A human being is part of the whole called by us universe … We experience ourselves, our thoughts and feelings as something separate from the rest. A kind of optical delusion of consciousness. This delusion is a kind of prison for us, restricting us to our personal desires and to affection for a few persons nearest to us. Our task must be to free ourselves from the prison by widening our circle of compassion to embrace all living creatures and the whole of nature in its beauty. The true value of a human being is determined by the measure and the sense in which they have obtained liberation from the self. We shall require a substantially new manner of thinking if humanity is to survive. – Albert Einstein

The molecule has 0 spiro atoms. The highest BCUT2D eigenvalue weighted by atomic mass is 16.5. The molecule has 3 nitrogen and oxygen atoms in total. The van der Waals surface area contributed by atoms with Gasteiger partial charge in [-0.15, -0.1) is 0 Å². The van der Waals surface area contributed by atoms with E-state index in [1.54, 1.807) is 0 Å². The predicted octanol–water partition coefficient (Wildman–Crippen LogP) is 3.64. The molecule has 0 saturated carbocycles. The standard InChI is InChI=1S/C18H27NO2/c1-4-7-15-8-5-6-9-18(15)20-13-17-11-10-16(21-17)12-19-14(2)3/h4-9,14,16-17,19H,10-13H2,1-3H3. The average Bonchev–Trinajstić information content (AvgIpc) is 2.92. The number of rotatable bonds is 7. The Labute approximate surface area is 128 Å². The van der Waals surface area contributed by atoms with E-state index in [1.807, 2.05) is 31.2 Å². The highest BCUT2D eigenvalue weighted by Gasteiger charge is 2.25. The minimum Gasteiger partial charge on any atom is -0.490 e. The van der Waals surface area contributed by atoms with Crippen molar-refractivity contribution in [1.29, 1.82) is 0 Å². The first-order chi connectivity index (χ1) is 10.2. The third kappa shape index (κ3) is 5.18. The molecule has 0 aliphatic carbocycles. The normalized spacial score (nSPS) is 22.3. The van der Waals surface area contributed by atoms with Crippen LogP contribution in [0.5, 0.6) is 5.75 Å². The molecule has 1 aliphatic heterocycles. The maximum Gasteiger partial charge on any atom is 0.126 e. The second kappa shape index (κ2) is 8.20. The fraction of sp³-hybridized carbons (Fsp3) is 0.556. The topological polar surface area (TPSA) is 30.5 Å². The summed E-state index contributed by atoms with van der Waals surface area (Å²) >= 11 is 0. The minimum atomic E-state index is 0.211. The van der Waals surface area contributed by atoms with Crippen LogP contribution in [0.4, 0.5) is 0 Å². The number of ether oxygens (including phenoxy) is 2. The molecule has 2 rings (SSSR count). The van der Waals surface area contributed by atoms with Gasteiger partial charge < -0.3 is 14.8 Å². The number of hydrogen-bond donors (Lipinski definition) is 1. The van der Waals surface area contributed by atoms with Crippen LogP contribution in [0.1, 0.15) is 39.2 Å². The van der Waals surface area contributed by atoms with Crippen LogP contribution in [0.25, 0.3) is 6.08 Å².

In Taoism and Buddhism alike (which share an intertwined history in China), as well as in many other religions and philosophies of the world, there is a strong recognition of the self being part of a greater whole. One of the aims is to be free from the self and be less slave to our emotions. In this sense, it is quite antithetical to the Western idea of self, passion or ego, where we assign great importance to achievement by the individual (and, on the other side of the coin, assign great blame to individuals for their failures). In the Western tradition, we separate ourselves from others, from ourselves and from the world in many ways. This can lead us to believe that we are “better” than others and give us a sense of pride and security when we are doing well or lead to a sense of separation and isolation when we are not doing well.